Gilead (NASDAQ:GILD) needs to make a transformative acquisition (or a series of smaller ones) in order to grow earnings in the 2016-2019 time frame. The rationale is quite simple. The cost of HCV pharmacotherapy in the US declined by over 40% INTRA-YEAR in 2015, driven largely by the introduction of competing regimens. Even with growth in its HIV franchise and HCV sales overseas, Gilead could not overcome the reduction in highly profitable US HCV revenues in 2016.
Looking ahead, 2017 appears challenging based on the likelihood of fewer patients treated for HCV in the US and competitive challenges. The same situation should play out in 2018 and 2019. This reflects the fact that the initial bolus of warehoused patients and many of those with more advanced disease have been treated.
In the meantime, Gilead's near-term pipeline is devoid of meaningful products (late stage assets simtuzumab, momelotonib, GS-5745, GS-4774 and GS-4997 for PAH and DKD indications have been relegated to the drug graveyard) and its effort in developing an oncology franchise has not been successful. I remain positively inclined toward its effort in NASH, but this is several years away from contributing meaningfully.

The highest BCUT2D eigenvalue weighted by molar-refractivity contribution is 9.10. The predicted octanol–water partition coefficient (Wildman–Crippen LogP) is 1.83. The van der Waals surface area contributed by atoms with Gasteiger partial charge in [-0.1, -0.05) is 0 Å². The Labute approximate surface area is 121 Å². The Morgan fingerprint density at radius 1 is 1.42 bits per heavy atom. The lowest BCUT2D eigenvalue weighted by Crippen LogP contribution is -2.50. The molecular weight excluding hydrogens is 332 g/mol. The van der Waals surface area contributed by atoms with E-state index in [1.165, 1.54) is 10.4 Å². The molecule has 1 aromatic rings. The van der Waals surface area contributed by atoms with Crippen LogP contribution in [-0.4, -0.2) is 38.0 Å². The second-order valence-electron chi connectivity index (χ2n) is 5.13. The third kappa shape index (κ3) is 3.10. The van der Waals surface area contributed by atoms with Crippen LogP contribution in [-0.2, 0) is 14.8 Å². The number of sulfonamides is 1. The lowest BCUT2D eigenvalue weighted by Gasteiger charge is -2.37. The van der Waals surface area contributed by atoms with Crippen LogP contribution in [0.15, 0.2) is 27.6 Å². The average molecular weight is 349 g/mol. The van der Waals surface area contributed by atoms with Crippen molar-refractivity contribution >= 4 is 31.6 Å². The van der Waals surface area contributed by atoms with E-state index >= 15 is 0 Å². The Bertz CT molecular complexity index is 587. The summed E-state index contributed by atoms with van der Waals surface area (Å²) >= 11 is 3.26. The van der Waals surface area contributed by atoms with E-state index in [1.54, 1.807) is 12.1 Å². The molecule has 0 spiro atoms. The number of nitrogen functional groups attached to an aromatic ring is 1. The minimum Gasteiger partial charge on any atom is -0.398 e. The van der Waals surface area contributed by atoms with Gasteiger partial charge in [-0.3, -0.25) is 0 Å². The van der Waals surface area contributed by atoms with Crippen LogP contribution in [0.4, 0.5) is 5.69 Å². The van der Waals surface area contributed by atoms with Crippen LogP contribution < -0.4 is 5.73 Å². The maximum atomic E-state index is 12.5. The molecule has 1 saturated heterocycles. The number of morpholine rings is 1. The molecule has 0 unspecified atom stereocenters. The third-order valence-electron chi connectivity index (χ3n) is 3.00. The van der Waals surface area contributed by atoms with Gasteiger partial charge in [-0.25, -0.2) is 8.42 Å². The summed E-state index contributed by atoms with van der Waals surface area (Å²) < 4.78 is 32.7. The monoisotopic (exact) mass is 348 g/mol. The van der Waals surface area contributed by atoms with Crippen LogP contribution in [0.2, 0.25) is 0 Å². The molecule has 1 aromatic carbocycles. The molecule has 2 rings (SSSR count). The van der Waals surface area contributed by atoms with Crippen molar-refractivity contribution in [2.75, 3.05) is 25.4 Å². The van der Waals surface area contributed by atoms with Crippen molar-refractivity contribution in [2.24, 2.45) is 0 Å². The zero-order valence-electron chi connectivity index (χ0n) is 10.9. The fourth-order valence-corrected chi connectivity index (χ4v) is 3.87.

I am forecasting Gilead's EPS to decline to $8 in 2019, significantly less than the consensus estimate of $10.65. However, even at that projection, the stock would be selling for a P/E of 9x with a 2.5% yield. It therefore appears that downside, even with analyst estimate reductions, is limited. Management has stated its unwillingness to expand its product line through acquisition unless it sees long-term value.
While I agree with that philosophy, I believe that it points to a failure to identify appropriate candidates, which seem to be quite prevalent. Given Gilead's stock valuation, I remain surprised that one of the higher capitalization pharmaceutical companies has not targeted it for a merger, as the accretion to earnings would be meaningful. I would expect a takeover price to be in the $100-110 range. Alternatively, given the cash flow and conservative valuation, Gilead should generate interest from activist investors as earnings estimates are reduced.
In conclusion, Gilead has been remarkably successful in transforming itself from an antisense company to a leader in HIV and HCV therapeutics. Its effort in oncology has been unsuccessful, and it has recently discontinued several key late stage pipeline candidates. Management seems reluctant at the current time to augment its drug portfolio through acquisition, thereby, in my opinion, guaranteeing several years of declining earnings.
I am hard pressed to believe that investors will remain patient as this scenario unfolds over the next three years. On the other hand, the company generates impressive cash flow and the stock, even at my EPS forecast, is not expensive. This analysis suggests that something "has to give" in the near future.
Disclosure: I am/we are long GILD.
I wrote this article myself, and it expresses my own opinions. I am not receiving compensation for it (other than from Seeking Alpha). I have no business relationship with any company whose stock is mentioned in this article.